If this option is not supplied, the solver will first attempt to use the
symdiff package, if available, to differentiate the model derivatives
with respect to the model variables. If that fails, the solver will resort
to approximating the derivatives numerically.
 mxhnil value

This option controls the maximum number of messages that will be returned from
a single call to the solver. The default is 10. The value must be a
nonnegative integer.
 mxordn value

This option controls the maximum order to be allowed when using
AdamsMoulton integration for nonstiff systems of equations.
The value must be an integer in the range [1..12].
The default is 12.
 mxords value

This option controls the maximum order to be allowed when using
Gear backwarddifferencing formulas for stiff systems of equations.
The value must be an integer in the range [1..5].
The default is 5.
 mxstep value

This option controls the maximum number of integration steps to be
taken in one call to the solver. The value must be a positive
integer. The default is 500.
 roots varName

This option asks the solver to return indications of what roots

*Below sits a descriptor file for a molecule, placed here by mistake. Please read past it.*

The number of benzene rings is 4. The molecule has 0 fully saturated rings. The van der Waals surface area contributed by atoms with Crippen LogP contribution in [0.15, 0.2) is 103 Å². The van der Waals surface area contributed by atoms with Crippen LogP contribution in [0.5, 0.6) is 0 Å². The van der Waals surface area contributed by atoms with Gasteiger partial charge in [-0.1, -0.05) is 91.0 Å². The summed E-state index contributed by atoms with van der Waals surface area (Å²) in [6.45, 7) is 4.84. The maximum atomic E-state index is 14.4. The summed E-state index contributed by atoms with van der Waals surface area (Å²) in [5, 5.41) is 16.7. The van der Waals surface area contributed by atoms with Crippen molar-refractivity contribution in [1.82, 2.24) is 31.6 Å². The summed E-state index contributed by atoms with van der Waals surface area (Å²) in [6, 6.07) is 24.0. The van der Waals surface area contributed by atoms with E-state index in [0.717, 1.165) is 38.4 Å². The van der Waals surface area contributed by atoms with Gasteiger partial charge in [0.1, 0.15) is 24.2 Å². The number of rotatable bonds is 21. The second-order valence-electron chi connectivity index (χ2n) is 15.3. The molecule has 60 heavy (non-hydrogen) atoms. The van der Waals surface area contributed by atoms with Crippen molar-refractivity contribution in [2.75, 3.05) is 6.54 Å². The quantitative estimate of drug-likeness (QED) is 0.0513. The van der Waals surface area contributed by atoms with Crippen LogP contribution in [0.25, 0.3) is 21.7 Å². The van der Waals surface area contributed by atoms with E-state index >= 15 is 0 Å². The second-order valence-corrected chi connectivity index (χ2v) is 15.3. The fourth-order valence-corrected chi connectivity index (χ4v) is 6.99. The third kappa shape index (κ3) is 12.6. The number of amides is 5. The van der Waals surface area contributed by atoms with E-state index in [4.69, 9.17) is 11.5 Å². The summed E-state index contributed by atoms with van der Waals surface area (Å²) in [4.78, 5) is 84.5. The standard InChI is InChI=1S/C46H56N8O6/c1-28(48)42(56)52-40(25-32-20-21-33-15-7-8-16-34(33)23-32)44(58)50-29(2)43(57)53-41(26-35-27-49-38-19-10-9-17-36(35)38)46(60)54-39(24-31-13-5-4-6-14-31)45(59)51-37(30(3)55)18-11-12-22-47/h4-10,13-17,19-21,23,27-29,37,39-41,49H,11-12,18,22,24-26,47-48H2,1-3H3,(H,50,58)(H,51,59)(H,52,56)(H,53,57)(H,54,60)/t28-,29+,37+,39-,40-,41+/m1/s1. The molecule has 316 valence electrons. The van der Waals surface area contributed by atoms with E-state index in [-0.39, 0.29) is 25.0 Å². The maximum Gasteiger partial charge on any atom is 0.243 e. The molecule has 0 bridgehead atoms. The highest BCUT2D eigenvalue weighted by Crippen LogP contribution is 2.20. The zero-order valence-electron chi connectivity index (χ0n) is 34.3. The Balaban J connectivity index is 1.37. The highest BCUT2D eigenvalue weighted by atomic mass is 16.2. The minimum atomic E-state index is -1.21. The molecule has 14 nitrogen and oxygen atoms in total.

were found when the findroots option was supplied. The varName
argument is the name of a variable in the calling scope. After
each call to the solver, this variable will be set to a list of
indices in the list of expressions presented to findroots
corresponding to expressions whose values changed sign on the
current integration step.
 rtol value

If value is a floatingpoint number, requests that the
integration machinery return results that are accurate to within a
relative tolerance of value. Otherwise value must be a
list of floating point numbers, which are relative tolerances to apply
to the model variables, in the order in which they appear in the
tclode::odesolv command.
The return value from tclode::odesolv is itself a Tcl command,
that can be used to manipulate the given solver. The solver command
accepts subcommands:
 $solver run t

Requests that the given system of equations be run until the independent